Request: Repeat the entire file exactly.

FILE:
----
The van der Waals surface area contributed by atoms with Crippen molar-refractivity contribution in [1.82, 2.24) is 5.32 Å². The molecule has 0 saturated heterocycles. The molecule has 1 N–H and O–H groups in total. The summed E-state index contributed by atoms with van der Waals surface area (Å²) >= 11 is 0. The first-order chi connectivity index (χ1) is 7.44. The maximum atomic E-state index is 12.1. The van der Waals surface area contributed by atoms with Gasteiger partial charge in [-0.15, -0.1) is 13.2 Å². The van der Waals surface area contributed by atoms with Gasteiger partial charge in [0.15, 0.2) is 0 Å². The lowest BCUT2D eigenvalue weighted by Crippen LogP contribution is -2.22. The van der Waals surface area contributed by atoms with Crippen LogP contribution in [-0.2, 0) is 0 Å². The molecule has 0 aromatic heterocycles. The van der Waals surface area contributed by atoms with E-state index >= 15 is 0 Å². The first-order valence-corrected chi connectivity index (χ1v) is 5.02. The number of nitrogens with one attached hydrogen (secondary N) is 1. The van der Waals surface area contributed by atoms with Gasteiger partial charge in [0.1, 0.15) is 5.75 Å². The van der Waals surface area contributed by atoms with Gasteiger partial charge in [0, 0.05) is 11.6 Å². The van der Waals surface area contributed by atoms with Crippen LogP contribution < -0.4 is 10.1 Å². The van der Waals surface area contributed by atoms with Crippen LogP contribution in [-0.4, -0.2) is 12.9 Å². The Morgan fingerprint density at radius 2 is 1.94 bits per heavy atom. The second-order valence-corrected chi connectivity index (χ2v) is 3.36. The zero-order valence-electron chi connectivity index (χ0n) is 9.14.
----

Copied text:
The van der Waals surface area contributed by atoms with Crippen molar-refractivity contribution in [1.82, 2.24) is 5.32 Å². The molecule has 0 saturated heterocycles. The molecule has 1 N–H and O–H groups in total. The summed E-state index contributed by atoms with van der Waals surface area (Å²) >= 11 is 0. The first-order chi connectivity index (χ1) is 7.44. The maximum atomic E-state index is 12.1. The van der Waals surface area contributed by atoms with Gasteiger partial charge in [-0.15, -0.1) is 13.2 Å². The van der Waals surface area contributed by atoms with Gasteiger partial charge in [0.15, 0.2) is 0 Å². The lowest BCUT2D eigenvalue weighted by Crippen LogP contribution is -2.22. The van der Waals surface area contributed by atoms with Crippen LogP contribution in [-0.2, 0) is 0 Å². The molecule has 0 aromatic heterocycles. The van der Waals surface area contributed by atoms with E-state index >= 15 is 0 Å². The first-order valence-corrected chi connectivity index (χ1v) is 5.02. The number of nitrogens with one attached hydrogen (secondary N) is 1. The van der Waals surface area contributed by atoms with Gasteiger partial charge in [0.1, 0.15) is 5.75 Å². The van der Waals surface area contributed by atoms with Gasteiger partial charge in [0, 0.05) is 11.6 Å². The van der Waals surface area contributed by atoms with Crippen LogP contribution < -0.4 is 10.1 Å². The van der Waals surface area contributed by atoms with Crippen LogP contribution in [-0.4, -0.2) is 12.9 Å². The Morgan fingerprint density at radius 2 is 1.94 bits per heavy atom. The second-order valence-corrected chi connectivity index (χ2v) is 3.36. The zero-order valence-electron chi connectivity index (χ0n) is 9.14.